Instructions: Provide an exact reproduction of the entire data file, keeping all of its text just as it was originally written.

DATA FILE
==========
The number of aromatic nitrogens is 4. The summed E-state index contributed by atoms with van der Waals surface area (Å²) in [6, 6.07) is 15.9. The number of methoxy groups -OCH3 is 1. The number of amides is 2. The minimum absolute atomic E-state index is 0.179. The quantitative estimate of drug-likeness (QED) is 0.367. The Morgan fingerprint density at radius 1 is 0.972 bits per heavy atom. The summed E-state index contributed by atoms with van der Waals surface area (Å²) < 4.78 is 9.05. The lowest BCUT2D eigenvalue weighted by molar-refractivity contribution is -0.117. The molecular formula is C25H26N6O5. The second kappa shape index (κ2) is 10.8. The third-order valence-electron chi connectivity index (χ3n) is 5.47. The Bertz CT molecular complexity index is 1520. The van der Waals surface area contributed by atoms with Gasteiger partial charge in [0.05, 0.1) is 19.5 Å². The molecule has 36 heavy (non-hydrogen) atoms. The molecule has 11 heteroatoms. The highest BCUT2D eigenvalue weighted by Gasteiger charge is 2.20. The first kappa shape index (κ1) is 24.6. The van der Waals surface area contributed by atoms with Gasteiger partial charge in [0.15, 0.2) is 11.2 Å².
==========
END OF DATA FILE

The number of aromatic nitrogens is 4. The summed E-state index contributed by atoms with van der Waals surface area (Å²) in [6, 6.07) is 15.9. The number of methoxy groups -OCH3 is 1. The number of amides is 2. The minimum absolute atomic E-state index is 0.179. The quantitative estimate of drug-likeness (QED) is 0.367. The Morgan fingerprint density at radius 1 is 0.972 bits per heavy atom. The summed E-state index contributed by atoms with van der Waals surface area (Å²) < 4.78 is 9.05. The lowest BCUT2D eigenvalue weighted by molar-refractivity contribution is -0.117. The molecular formula is C25H26N6O5. The second kappa shape index (κ2) is 10.8. The third-order valence-electron chi connectivity index (χ3n) is 5.47. The Bertz CT molecular complexity index is 1520. The van der Waals surface area contributed by atoms with Gasteiger partial charge in [0.05, 0.1) is 19.5 Å². The molecule has 36 heavy (non-hydrogen) atoms. The molecule has 11 heteroatoms. The highest BCUT2D eigenvalue weighted by Gasteiger charge is 2.20. The first kappa shape index (κ1) is 24.6. The van der Waals surface area contributed by atoms with Gasteiger partial charge in [0.15, 0.2) is 11.2 Å².